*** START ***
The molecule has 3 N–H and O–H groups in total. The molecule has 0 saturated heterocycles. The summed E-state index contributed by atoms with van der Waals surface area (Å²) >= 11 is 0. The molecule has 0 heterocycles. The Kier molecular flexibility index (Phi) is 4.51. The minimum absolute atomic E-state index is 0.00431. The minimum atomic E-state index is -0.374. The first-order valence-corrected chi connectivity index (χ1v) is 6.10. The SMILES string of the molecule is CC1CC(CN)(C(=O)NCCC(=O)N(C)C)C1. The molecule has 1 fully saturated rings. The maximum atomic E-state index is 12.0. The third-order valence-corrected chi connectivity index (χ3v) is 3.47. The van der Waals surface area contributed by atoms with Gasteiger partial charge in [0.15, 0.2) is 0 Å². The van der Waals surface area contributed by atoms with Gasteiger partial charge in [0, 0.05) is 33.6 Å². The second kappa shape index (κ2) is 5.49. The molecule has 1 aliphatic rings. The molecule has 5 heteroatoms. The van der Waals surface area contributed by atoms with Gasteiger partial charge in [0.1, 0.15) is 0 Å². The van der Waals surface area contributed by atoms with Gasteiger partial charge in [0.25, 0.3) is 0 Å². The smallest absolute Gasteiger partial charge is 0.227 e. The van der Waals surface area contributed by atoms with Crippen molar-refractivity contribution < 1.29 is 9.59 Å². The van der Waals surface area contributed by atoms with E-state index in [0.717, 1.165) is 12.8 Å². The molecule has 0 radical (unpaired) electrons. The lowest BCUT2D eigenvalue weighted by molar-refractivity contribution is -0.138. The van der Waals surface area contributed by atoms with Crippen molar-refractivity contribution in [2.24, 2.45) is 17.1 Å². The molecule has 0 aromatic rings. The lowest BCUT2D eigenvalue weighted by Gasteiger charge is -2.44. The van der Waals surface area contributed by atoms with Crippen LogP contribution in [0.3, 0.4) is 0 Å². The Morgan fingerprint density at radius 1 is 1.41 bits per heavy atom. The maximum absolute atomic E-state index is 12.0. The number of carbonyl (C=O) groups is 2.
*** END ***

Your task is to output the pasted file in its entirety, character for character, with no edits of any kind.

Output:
The molecule has 3 N–H and O–H groups in total. The molecule has 0 saturated heterocycles. The summed E-state index contributed by atoms with van der Waals surface area (Å²) >= 11 is 0. The molecule has 0 heterocycles. The Kier molecular flexibility index (Phi) is 4.51. The minimum absolute atomic E-state index is 0.00431. The minimum atomic E-state index is -0.374. The first-order valence-corrected chi connectivity index (χ1v) is 6.10. The SMILES string of the molecule is CC1CC(CN)(C(=O)NCCC(=O)N(C)C)C1. The molecule has 1 fully saturated rings. The maximum atomic E-state index is 12.0. The third-order valence-corrected chi connectivity index (χ3v) is 3.47. The van der Waals surface area contributed by atoms with Gasteiger partial charge in [0.15, 0.2) is 0 Å². The van der Waals surface area contributed by atoms with Gasteiger partial charge in [0, 0.05) is 33.6 Å². The second kappa shape index (κ2) is 5.49. The molecule has 1 aliphatic rings. The molecule has 5 heteroatoms. The van der Waals surface area contributed by atoms with Gasteiger partial charge in [0.1, 0.15) is 0 Å². The van der Waals surface area contributed by atoms with Gasteiger partial charge in [0.25, 0.3) is 0 Å². The smallest absolute Gasteiger partial charge is 0.227 e. The van der Waals surface area contributed by atoms with Crippen molar-refractivity contribution < 1.29 is 9.59 Å². The van der Waals surface area contributed by atoms with E-state index in [0.717, 1.165) is 12.8 Å². The molecule has 0 radical (unpaired) electrons. The lowest BCUT2D eigenvalue weighted by molar-refractivity contribution is -0.138. The van der Waals surface area contributed by atoms with Crippen molar-refractivity contribution in [2.24, 2.45) is 17.1 Å². The molecule has 0 aromatic rings. The lowest BCUT2D eigenvalue weighted by Gasteiger charge is -2.44. The van der Waals surface area contributed by atoms with Crippen LogP contribution in [0.3, 0.4) is 0 Å². The Morgan fingerprint density at radius 1 is 1.41 bits per heavy atom. The maximum absolute atomic E-state index is 12.0. The number of carbonyl (C=O) groups is 2.